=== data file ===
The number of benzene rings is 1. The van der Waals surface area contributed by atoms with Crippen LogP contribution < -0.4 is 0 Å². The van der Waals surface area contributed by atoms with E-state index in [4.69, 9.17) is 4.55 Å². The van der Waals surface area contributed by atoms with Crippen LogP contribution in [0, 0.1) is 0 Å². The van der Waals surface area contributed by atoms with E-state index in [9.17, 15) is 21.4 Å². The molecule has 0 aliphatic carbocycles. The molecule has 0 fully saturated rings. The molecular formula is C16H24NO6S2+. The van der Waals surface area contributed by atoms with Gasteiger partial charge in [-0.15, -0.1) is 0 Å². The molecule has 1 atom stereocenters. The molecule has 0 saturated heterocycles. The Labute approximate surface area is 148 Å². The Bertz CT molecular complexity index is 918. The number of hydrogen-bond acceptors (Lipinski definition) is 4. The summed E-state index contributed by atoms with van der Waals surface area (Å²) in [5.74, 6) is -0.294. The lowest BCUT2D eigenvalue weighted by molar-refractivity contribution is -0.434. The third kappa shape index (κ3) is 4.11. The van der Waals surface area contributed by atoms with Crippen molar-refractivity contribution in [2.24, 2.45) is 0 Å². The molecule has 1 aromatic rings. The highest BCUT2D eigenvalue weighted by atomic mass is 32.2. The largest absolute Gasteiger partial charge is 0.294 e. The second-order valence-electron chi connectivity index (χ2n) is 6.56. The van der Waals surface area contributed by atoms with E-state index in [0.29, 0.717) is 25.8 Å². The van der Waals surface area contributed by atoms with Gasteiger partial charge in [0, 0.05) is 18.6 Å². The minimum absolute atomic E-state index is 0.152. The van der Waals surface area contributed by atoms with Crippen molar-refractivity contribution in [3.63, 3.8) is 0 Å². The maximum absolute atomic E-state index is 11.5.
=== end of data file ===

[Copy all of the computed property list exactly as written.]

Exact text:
The number of benzene rings is 1. The van der Waals surface area contributed by atoms with Crippen LogP contribution < -0.4 is 0 Å². The van der Waals surface area contributed by atoms with E-state index in [4.69, 9.17) is 4.55 Å². The van der Waals surface area contributed by atoms with Crippen LogP contribution in [0, 0.1) is 0 Å². The van der Waals surface area contributed by atoms with E-state index in [9.17, 15) is 21.4 Å². The molecule has 0 aliphatic carbocycles. The molecule has 0 fully saturated rings. The molecular formula is C16H24NO6S2+. The van der Waals surface area contributed by atoms with Gasteiger partial charge in [-0.15, -0.1) is 0 Å². The molecule has 1 atom stereocenters. The molecule has 0 saturated heterocycles. The Labute approximate surface area is 148 Å². The Bertz CT molecular complexity index is 918. The number of hydrogen-bond acceptors (Lipinski definition) is 4. The summed E-state index contributed by atoms with van der Waals surface area (Å²) in [5.74, 6) is -0.294. The lowest BCUT2D eigenvalue weighted by molar-refractivity contribution is -0.434. The third kappa shape index (κ3) is 4.11. The van der Waals surface area contributed by atoms with Crippen molar-refractivity contribution in [2.24, 2.45) is 0 Å². The molecule has 1 aromatic rings. The highest BCUT2D eigenvalue weighted by atomic mass is 32.2. The largest absolute Gasteiger partial charge is 0.294 e. The second-order valence-electron chi connectivity index (χ2n) is 6.56. The van der Waals surface area contributed by atoms with E-state index in [0.29, 0.717) is 25.8 Å². The van der Waals surface area contributed by atoms with Gasteiger partial charge in [0, 0.05) is 18.6 Å². The minimum absolute atomic E-state index is 0.152. The van der Waals surface area contributed by atoms with Crippen molar-refractivity contribution in [3.63, 3.8) is 0 Å². The maximum absolute atomic E-state index is 11.5.